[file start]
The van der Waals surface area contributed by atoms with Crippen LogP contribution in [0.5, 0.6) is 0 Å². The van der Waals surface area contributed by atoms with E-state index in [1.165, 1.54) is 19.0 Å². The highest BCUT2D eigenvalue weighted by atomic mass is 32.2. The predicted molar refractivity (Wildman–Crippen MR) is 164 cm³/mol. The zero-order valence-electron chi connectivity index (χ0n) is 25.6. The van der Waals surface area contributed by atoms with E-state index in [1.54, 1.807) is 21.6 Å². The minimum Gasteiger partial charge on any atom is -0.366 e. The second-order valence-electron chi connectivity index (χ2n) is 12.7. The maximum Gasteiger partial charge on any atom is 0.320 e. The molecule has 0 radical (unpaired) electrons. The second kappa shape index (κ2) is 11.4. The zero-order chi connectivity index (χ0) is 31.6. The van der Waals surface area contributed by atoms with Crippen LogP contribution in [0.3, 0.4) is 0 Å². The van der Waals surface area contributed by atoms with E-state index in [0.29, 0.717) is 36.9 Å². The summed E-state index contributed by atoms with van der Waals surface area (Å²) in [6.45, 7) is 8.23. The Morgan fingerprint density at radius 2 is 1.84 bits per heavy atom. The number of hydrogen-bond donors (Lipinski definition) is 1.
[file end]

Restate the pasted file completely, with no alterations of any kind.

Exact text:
The van der Waals surface area contributed by atoms with Crippen LogP contribution in [0.5, 0.6) is 0 Å². The van der Waals surface area contributed by atoms with E-state index in [1.165, 1.54) is 19.0 Å². The highest BCUT2D eigenvalue weighted by atomic mass is 32.2. The predicted molar refractivity (Wildman–Crippen MR) is 164 cm³/mol. The zero-order valence-electron chi connectivity index (χ0n) is 25.6. The van der Waals surface area contributed by atoms with E-state index in [1.54, 1.807) is 21.6 Å². The minimum Gasteiger partial charge on any atom is -0.366 e. The second-order valence-electron chi connectivity index (χ2n) is 12.7. The maximum Gasteiger partial charge on any atom is 0.320 e. The molecule has 0 radical (unpaired) electrons. The second kappa shape index (κ2) is 11.4. The zero-order chi connectivity index (χ0) is 31.6. The van der Waals surface area contributed by atoms with Crippen LogP contribution in [0.3, 0.4) is 0 Å². The van der Waals surface area contributed by atoms with E-state index in [0.29, 0.717) is 36.9 Å². The summed E-state index contributed by atoms with van der Waals surface area (Å²) in [6.45, 7) is 8.23. The Morgan fingerprint density at radius 2 is 1.84 bits per heavy atom. The number of hydrogen-bond donors (Lipinski definition) is 1.